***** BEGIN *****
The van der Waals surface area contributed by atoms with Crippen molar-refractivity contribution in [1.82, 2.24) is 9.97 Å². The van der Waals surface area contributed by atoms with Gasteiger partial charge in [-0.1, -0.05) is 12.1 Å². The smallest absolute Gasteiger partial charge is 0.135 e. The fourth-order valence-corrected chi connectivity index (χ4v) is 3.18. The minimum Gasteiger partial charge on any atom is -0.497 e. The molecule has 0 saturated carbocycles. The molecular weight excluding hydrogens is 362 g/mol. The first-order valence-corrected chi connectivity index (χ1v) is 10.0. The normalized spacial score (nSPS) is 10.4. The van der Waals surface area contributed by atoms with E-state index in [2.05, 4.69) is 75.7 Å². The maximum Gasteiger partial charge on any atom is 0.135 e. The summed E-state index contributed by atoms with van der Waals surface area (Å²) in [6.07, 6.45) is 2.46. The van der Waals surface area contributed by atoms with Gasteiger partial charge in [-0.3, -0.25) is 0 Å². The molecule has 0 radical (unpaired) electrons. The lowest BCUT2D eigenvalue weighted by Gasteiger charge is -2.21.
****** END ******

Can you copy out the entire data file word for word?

The van der Waals surface area contributed by atoms with Crippen molar-refractivity contribution in [1.82, 2.24) is 9.97 Å². The van der Waals surface area contributed by atoms with Gasteiger partial charge in [-0.1, -0.05) is 12.1 Å². The smallest absolute Gasteiger partial charge is 0.135 e. The fourth-order valence-corrected chi connectivity index (χ4v) is 3.18. The minimum Gasteiger partial charge on any atom is -0.497 e. The molecule has 0 saturated carbocycles. The molecular weight excluding hydrogens is 362 g/mol. The first-order valence-corrected chi connectivity index (χ1v) is 10.0. The normalized spacial score (nSPS) is 10.4. The van der Waals surface area contributed by atoms with E-state index in [2.05, 4.69) is 75.7 Å². The maximum Gasteiger partial charge on any atom is 0.135 e. The summed E-state index contributed by atoms with van der Waals surface area (Å²) in [6.07, 6.45) is 2.46. The van der Waals surface area contributed by atoms with Gasteiger partial charge in [-0.3, -0.25) is 0 Å². The molecule has 0 radical (unpaired) electrons. The lowest BCUT2D eigenvalue weighted by Gasteiger charge is -2.21.